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Balancing High Expectations with a Complex Child

Alethea Mshar
Special needs mom and Blogger
04/01/20  8:00 AM PST
Balancing High Expectations with a Complex Child

Taking my little mister to the grocery store could be an Olympic event. Whenever possible we snag a Caroline’s Cart from the front of the store, and the adult-sized seat and seat belts make it manageable. Though he’s a teenager, between intellectual disabilities and behaviors that accompany them, taking my teens out can be as challenging as shopping as a mom of toddlers. More than I’d like to admit, I shop without my kids. The rigamarole is a lot to balance with trying to ensure that I get even half the items on the list. It’s so much easier to just go without him.

Meanwhile, I post to my Facebook page almost religiously and blog advocate and do everything in my power to shake up the world on his behalf. So often it’s easier to prepare the world for him than it is to prepare him for the world.

Try as I might, the world isn’t going to accommodate all the needs of my children. To do them justice, I have to get them ready to meet the world, to the best of their abilities. I don’t think there’s a happy medium, a sweet spot, in which I can perfectly align the needs of my kids and the expectations of the world, at least if there is I have yet to discover it.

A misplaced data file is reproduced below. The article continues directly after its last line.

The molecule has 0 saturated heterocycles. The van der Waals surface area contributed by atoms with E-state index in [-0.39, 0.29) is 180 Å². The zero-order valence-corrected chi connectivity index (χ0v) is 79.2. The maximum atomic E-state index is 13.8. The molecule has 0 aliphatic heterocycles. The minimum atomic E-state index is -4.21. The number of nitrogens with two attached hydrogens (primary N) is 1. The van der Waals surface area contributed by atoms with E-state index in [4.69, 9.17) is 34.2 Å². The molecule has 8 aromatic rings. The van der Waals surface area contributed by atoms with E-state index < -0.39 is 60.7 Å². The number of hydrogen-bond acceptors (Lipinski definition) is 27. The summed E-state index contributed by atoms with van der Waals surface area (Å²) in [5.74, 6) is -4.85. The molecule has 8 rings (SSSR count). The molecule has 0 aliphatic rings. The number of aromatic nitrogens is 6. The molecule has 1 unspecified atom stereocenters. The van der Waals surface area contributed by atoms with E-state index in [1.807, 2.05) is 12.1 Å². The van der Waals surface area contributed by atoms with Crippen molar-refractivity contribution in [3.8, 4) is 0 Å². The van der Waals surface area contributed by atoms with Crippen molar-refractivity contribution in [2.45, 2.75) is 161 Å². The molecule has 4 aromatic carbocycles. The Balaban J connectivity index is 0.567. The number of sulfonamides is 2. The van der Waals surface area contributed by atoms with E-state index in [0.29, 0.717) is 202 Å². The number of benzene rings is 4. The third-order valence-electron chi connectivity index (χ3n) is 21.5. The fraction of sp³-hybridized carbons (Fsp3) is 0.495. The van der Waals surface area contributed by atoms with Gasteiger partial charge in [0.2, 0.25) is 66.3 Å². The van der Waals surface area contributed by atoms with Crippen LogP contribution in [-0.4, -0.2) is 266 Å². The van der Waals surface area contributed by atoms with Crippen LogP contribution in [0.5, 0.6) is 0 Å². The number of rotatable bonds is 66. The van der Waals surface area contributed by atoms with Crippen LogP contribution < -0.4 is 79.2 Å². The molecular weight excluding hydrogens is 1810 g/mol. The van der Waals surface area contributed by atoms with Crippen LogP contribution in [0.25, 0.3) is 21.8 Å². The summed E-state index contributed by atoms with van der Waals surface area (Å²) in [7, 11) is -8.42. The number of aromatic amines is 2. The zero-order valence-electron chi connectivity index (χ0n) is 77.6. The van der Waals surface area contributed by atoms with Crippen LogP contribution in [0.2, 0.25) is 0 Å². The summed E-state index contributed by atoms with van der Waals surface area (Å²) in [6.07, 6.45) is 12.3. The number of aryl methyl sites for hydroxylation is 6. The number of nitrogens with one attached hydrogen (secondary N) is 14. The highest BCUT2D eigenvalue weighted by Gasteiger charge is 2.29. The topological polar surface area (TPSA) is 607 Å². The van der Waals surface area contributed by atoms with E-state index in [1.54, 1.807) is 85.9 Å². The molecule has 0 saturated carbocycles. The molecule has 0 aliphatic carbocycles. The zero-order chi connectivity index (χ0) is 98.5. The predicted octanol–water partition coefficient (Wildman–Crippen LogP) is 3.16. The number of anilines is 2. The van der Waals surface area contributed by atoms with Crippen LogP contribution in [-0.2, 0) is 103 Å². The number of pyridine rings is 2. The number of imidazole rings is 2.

It would be nice if the whole world would just catch on. If nobody ever stared at my kids, if every public meltdown was met with a kind word and offer of help. I dream of a world where kindness and complete acceptance meet my family everywhere we go, where people just “get it”. While continuously working to create that world, we must live in the world as it exists today.

That often means putting on our armor and venturing into the world, and it also means creating a home where my children will learn as much as possible about the conduct that’s expected of them as possible. While home must be a place to relax and just be, it can also be a place of growth and high expectations. After all, I’m doing my children no good if I let them off the hook on the skills they need to navigate life.

When our youngest was diagnosed with leukemia, his oncologist, in one of many heart to heart talks, reminded me that I do him no favors by handling him with kidskin gloves. He urged me to hold our son to high expectations even when things were there hardest. I haven’t always been able to achieve that, but I have always returned to that conversation when I catch myself slipping. Those wise words have stuck with me for 10 years now and grown ever more important with each year that passes. 

Finding the balance between being a safe place to land and having great expectations has been one of the trickiest parts of parenting my kids, and one of the most important. I never quite seem to find it, but somehow it keeps working out anyway.

inclusion on the playground

Alethea Mshar is a Special Needs Mom and Blogger.

Read her blog, Ben’s Writing, Running Mom

Follow her on Facebook


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